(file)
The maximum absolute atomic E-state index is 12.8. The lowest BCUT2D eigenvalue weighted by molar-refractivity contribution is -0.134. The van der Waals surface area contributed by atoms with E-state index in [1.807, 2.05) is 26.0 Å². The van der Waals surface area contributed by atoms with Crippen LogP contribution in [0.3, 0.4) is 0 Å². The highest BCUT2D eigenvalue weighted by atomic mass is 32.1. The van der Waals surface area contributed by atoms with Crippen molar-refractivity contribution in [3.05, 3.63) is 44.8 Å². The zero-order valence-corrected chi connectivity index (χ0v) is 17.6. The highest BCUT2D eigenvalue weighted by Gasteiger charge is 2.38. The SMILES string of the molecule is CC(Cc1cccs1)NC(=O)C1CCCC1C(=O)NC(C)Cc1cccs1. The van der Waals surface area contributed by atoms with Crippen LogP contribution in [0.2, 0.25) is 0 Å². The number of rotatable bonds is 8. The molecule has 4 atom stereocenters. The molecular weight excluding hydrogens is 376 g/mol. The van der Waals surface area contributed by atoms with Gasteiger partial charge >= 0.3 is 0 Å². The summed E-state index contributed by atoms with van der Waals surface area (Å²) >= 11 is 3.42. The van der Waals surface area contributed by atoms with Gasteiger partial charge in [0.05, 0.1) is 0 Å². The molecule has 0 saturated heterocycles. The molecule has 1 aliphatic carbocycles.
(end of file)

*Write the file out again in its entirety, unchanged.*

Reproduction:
The maximum absolute atomic E-state index is 12.8. The lowest BCUT2D eigenvalue weighted by molar-refractivity contribution is -0.134. The van der Waals surface area contributed by atoms with E-state index in [1.807, 2.05) is 26.0 Å². The van der Waals surface area contributed by atoms with Crippen LogP contribution in [0.3, 0.4) is 0 Å². The highest BCUT2D eigenvalue weighted by atomic mass is 32.1. The van der Waals surface area contributed by atoms with Crippen molar-refractivity contribution in [3.05, 3.63) is 44.8 Å². The zero-order valence-corrected chi connectivity index (χ0v) is 17.6. The highest BCUT2D eigenvalue weighted by Gasteiger charge is 2.38. The SMILES string of the molecule is CC(Cc1cccs1)NC(=O)C1CCCC1C(=O)NC(C)Cc1cccs1. The van der Waals surface area contributed by atoms with Crippen LogP contribution in [0.2, 0.25) is 0 Å². The number of rotatable bonds is 8. The molecule has 4 atom stereocenters. The molecular weight excluding hydrogens is 376 g/mol. The van der Waals surface area contributed by atoms with Gasteiger partial charge >= 0.3 is 0 Å². The summed E-state index contributed by atoms with van der Waals surface area (Å²) >= 11 is 3.42. The van der Waals surface area contributed by atoms with Gasteiger partial charge in [0.05, 0.1) is 0 Å². The molecule has 0 saturated heterocycles. The molecule has 1 aliphatic carbocycles.